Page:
[FEB. used to attend the school by stealth. He is a nice young man: he ex. pressed his distress because he had no friends for encouragement at the place he lives. A few young men complained that their wives are opposed to this religion. I think in no other school we have at present so many inquirers as in this.

I cannot express the joy I felt on this occasion. While we were engaged in these boly exercises, the heathen slaves met in a neighbouring devil-temple, to spend the night in singing and shouting in honour of a goddess. We concluded our meeting with prayer.

ABORIGINES OF AUSTRALIA. One of our New Zealand Missionaries, Mr. Telford, residing at Port Macquarie for the benefit of his health, having had some opportunities of intercourse with the degraded aborigines of that portion of New South Wales, has communicated to us the following particulars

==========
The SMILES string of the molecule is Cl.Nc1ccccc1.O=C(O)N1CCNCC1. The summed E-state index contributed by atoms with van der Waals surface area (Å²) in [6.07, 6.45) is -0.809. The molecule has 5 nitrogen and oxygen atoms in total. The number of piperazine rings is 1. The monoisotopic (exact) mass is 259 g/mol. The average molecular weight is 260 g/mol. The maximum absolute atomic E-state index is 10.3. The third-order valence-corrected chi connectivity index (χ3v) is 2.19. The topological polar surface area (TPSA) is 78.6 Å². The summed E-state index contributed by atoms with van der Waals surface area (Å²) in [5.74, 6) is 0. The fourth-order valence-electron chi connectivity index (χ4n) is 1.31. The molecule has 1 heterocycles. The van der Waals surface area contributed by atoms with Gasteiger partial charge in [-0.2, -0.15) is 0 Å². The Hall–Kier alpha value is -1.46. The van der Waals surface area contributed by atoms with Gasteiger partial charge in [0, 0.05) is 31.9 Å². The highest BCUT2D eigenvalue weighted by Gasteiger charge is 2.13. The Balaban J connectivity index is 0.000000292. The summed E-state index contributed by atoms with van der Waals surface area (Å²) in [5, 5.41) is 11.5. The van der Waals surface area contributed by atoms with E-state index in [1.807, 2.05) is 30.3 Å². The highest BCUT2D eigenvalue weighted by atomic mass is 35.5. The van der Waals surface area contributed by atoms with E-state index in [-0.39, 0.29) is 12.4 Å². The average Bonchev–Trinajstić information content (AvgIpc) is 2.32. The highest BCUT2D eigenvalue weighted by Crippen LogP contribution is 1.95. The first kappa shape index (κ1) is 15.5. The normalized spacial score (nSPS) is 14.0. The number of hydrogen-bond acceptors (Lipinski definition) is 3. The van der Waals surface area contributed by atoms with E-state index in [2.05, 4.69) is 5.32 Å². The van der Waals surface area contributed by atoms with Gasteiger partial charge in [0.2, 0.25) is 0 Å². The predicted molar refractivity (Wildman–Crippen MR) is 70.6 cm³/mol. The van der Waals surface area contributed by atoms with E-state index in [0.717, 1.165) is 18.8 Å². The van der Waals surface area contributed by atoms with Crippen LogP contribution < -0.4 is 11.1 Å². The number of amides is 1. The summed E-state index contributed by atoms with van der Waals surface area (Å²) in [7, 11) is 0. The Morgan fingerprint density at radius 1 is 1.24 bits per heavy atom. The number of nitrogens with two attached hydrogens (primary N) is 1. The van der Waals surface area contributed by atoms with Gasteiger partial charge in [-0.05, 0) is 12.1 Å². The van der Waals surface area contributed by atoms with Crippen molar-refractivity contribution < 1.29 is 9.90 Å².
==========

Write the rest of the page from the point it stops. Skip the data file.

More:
The Committee will be pleased to learn that I am not altogether idle in Port Macquarie. I generally teach the first class in Mr. O'Reilly's Sabbath-school, and have often little meetings of the poor, outcast, benighted aborigines in the verandah of the house where I reside. Though living in the midst of Europeans, they either know very little, or nothing at all, about God, and Christ, and a future state. Many of them can understand, and speak, a little English. This enables me to tell them some precious truths, which they appear never to have known. When I speak to them of Christ, and of His love in coming from heaven to die for poor sinners, they often express great astonishment; but tell me that they doubt whether it was for stupid black-fellow of Australia. They have similar doubts about churches and schools. When I say, to such of them as understand a little English, that they ought to begin and attend church on Sundays, and begin also to learn to read, they usually reply that the churches and schools were built for the “big white-fellow” only, and that they would not be allowed to sit down in either. I hope that three or four of them have now, for the first time, been convinced to the contrary. A few days ago, one of them, with whom I had been speaking on religious topics, evinced much apparent concern about his ignorant condition, and inability to read, when I showed him a copy of the Bible, and told him whose book it was, and what it revealed. By way of encouragement, I sometimes tell them about the New Zealanders, what they once were, before they knew about the true God and Jesus Christ, and how different they are now. I am endeavouring to collect a vocabulary, and to gain some acquaintance with the grammatical construction of their language. If I could manage to translate the Lord's Prayer, the Creed, and the Ten Commandments into it, I fancy that my residence here for a time would not be in vain. Strange to say, it does not extend beyond the district of Port Macquarie. Other languages or dialects, all widely differing from each other and from it, are said to abound in the adjoining districts. This will form an immense obstacle in the way of Missionary operations, should such ever be attempted among them on a large scale; of which, however, I fear there is little chance. A general feeling among